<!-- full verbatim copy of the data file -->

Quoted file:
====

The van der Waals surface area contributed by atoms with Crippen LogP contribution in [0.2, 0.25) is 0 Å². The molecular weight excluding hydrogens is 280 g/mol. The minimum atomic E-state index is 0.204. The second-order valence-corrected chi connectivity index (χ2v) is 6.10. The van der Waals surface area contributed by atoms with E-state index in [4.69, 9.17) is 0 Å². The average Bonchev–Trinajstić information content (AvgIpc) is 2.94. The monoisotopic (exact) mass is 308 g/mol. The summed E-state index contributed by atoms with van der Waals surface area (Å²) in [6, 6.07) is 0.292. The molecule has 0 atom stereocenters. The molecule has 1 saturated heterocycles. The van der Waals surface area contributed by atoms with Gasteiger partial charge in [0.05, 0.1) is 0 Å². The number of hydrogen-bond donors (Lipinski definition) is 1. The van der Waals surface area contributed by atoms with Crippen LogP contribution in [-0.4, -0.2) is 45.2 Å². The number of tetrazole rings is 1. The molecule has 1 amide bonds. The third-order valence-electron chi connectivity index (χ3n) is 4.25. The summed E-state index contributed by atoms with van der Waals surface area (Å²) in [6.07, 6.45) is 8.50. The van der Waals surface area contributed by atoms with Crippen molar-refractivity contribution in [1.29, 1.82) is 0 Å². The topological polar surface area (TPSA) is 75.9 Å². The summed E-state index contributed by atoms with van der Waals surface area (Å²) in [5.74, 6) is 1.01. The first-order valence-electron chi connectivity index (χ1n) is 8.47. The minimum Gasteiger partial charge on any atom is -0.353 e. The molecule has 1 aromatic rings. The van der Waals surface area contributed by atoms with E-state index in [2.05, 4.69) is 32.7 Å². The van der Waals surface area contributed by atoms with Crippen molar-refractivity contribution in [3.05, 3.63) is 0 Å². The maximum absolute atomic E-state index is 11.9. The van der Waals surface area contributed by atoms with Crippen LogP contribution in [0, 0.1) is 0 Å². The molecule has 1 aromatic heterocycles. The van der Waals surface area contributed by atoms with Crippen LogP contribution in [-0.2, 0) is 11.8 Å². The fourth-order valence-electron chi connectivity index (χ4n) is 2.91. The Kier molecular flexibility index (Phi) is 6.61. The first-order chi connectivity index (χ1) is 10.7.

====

The van der Waals surface area contributed by atoms with Crippen LogP contribution in [0.2, 0.25) is 0 Å². The molecular weight excluding hydrogens is 280 g/mol. The minimum atomic E-state index is 0.204. The second-order valence-corrected chi connectivity index (χ2v) is 6.10. The van der Waals surface area contributed by atoms with E-state index in [4.69, 9.17) is 0 Å². The average Bonchev–Trinajstić information content (AvgIpc) is 2.94. The monoisotopic (exact) mass is 308 g/mol. The summed E-state index contributed by atoms with van der Waals surface area (Å²) in [6, 6.07) is 0.292. The molecule has 0 atom stereocenters. The molecule has 1 saturated heterocycles. The van der Waals surface area contributed by atoms with Gasteiger partial charge in [0.05, 0.1) is 0 Å². The number of hydrogen-bond donors (Lipinski definition) is 1. The van der Waals surface area contributed by atoms with Crippen LogP contribution in [-0.4, -0.2) is 45.2 Å². The number of tetrazole rings is 1. The molecule has 1 amide bonds. The third-order valence-electron chi connectivity index (χ3n) is 4.25. The summed E-state index contributed by atoms with van der Waals surface area (Å²) in [6.07, 6.45) is 8.50. The van der Waals surface area contributed by atoms with Crippen molar-refractivity contribution in [1.29, 1.82) is 0 Å². The topological polar surface area (TPSA) is 75.9 Å². The summed E-state index contributed by atoms with van der Waals surface area (Å²) in [5.74, 6) is 1.01. The first-order valence-electron chi connectivity index (χ1n) is 8.47. The minimum Gasteiger partial charge on any atom is -0.353 e. The molecule has 1 aromatic rings. The van der Waals surface area contributed by atoms with E-state index in [2.05, 4.69) is 32.7 Å². The van der Waals surface area contributed by atoms with Crippen molar-refractivity contribution in [3.05, 3.63) is 0 Å². The maximum absolute atomic E-state index is 11.9. The van der Waals surface area contributed by atoms with Crippen LogP contribution in [0, 0.1) is 0 Å². The molecule has 1 aromatic heterocycles. The van der Waals surface area contributed by atoms with Crippen LogP contribution in [-0.2, 0) is 11.8 Å². The fourth-order valence-electron chi connectivity index (χ4n) is 2.91. The Kier molecular flexibility index (Phi) is 6.61. The first-order chi connectivity index (χ1) is 10.7.